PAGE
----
The highest-ranking civilian in the U.S. Army has estimated that Russian military power was set to peak in less than a decade’s time and China only two years later.
Moscow and Beijing have both set out to modernize their respective armed forces, seeking advanced capabilities to counter a more powerful, global command in the hands of the Pentagon. Speaking to Reuters on Tuesday, Army Secretary Mark Esper said the U.S. was recalibrating its warfighting strategy, including ongoing weapons acquisition programs, in order to accommodate an increasingly daunting challenge posed by Russia and China.
“What we’re looking at is 2028 and beyond, because we think it’s time the Russians will be peaking,” Esper told the outlet, adding that the sights were set on “the Chinese after” in 2030.
“If we’re going to fight and win against the Russians and Chinese in the year 2030, 2040 and 2050, I’ve got to start building the next generation now,” he later added.
Several plans to reshape the Russian armed forces in the 21st century, following a major decline in the post-Soviet collapse a decade earlier. Russian President Vladimir Putin has moved to accelerate such changes in recent years, as his ties with the West once again deteriorated to levels not seen since the Cold War. In 2015, Chinese President Xi Jinping too embarked on an ambitious reorganization of his armed forces, the largest in the world, seeking to concentrate on naval prowess as tensions with the U.S. boiled over in the disputed South China Sea.
While they have not joined any official alliance, the two top U.S. rivals have sought to improve military ties in a bid to form a more united front against Washington’s global agenda. They have also increasingly linked up politically and economically as a show of solidarity against U.S. measures to curb their growing international influence.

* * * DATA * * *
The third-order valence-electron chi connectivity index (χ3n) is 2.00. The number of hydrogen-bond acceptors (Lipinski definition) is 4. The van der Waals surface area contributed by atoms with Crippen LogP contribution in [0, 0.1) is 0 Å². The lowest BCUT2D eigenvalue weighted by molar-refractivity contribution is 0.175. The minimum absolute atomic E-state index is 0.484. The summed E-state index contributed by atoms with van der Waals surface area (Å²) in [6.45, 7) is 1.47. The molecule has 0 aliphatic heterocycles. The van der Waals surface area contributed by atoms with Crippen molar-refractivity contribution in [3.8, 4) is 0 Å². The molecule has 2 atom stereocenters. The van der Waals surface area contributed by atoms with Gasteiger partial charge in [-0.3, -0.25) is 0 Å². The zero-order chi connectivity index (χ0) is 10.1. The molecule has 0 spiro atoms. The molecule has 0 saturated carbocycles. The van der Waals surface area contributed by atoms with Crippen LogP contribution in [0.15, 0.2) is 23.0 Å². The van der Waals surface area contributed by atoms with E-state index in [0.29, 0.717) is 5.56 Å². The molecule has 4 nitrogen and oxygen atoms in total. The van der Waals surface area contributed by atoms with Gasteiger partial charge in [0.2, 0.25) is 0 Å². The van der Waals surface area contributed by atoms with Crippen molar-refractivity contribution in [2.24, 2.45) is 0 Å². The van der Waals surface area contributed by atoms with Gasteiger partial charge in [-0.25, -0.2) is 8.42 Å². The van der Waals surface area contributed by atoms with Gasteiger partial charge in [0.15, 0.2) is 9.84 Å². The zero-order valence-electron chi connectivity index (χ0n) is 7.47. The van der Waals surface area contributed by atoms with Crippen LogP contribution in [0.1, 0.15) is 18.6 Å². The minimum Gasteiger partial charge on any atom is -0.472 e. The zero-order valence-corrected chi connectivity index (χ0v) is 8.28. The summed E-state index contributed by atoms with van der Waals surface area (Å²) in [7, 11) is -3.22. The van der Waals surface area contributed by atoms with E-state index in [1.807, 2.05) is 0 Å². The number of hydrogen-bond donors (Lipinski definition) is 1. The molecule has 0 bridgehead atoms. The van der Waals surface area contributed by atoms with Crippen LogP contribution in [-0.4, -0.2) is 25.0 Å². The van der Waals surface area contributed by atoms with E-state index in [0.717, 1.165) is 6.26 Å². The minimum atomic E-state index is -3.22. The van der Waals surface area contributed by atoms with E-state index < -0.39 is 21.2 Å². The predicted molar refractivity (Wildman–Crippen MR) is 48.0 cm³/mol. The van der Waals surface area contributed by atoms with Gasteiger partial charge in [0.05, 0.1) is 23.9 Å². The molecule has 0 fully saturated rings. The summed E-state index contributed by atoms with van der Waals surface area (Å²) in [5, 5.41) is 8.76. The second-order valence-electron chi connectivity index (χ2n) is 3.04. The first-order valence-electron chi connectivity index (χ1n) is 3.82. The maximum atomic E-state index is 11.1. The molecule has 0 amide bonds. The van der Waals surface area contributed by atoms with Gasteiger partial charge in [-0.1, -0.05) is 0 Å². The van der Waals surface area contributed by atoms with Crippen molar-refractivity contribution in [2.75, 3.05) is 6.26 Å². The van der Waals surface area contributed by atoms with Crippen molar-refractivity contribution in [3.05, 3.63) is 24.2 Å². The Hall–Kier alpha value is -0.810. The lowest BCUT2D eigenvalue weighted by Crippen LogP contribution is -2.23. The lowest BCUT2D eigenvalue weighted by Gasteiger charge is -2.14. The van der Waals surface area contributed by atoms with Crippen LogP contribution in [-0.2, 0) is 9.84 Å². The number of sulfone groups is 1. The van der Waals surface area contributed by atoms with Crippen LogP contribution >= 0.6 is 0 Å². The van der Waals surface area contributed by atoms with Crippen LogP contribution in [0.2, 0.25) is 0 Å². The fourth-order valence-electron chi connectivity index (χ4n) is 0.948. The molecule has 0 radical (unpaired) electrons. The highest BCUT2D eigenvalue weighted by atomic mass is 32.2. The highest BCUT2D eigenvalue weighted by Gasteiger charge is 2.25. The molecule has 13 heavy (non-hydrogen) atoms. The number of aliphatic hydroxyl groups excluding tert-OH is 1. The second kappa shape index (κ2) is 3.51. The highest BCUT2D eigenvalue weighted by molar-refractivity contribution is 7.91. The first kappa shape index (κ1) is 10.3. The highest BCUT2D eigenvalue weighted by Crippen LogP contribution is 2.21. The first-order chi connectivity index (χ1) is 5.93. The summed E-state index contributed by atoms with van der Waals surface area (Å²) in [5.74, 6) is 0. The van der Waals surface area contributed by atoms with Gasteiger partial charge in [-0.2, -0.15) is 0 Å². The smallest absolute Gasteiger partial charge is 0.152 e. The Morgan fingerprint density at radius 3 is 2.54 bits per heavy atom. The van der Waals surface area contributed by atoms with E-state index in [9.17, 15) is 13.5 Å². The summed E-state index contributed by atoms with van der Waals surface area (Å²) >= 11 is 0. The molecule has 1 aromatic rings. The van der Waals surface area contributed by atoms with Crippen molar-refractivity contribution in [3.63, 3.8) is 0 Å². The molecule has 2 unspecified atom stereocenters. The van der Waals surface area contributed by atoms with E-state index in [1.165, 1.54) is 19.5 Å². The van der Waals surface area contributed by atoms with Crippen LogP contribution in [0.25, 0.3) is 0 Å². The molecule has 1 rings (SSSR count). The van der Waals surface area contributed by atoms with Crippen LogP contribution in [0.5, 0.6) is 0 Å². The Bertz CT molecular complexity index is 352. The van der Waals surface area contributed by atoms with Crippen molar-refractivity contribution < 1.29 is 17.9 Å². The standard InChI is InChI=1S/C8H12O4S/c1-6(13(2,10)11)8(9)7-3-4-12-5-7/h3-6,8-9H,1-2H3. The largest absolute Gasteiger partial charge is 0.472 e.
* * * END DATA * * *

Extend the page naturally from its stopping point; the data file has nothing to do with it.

Esper has previously discussed the ways in which the Army planned its own reforms in response to Russia and China. Speaking to the Aspen Security Conference last July, he discussed the formation of a new “Futures Command,” describing it as the “the biggest organizational change since 1973.” That year, the Army created the Forces Command and the Training and Doctrine Command to counter the Soviet Union’s expansive military posture.
The Army officially transferred its Research, Development and Engineering Command from the Materiel Command to the forward-looking Futures Command earlier this month. At a ceremony days earlier, commanding General John M. Murray described a mission shift from counter-insurgencies that largely comprised the “War on Terror” launched following the 9/11 attacks in 2001, to taking on great powers.
“The United States Army has been focused on the near-term for the last 18 years, and rightfully so,” Murray said. “But as we wind down and come out of the conflicts in Iraq and Afghanistan the message is very, very clear, we need to re-focus on large-scale, ground combat and we need to re-focus on the future.”
On Thursday, the Futures Command debuted its Center for Defense Innovation at its home city of Austin, Texas, where it hoped to gather ideas for new technology that could lead the charge in the battlefield of tomorrow. Among the new weapons being developed by the three powers were hypersonic missiles capable of traveling at least five times the speed of sound, too fast for any existing defense system.
Putin claims to have already deployed such weapons and to be in the advanced stages of testing others, prompting the U.S. to look for new solutions. President Donald Trump has called for ambitious measures like a Space Force and new defense measures that would include outer space-based missile interceptors and advanced systems that have prompted Russia and China to warn the U.S. of a new “arms race.”
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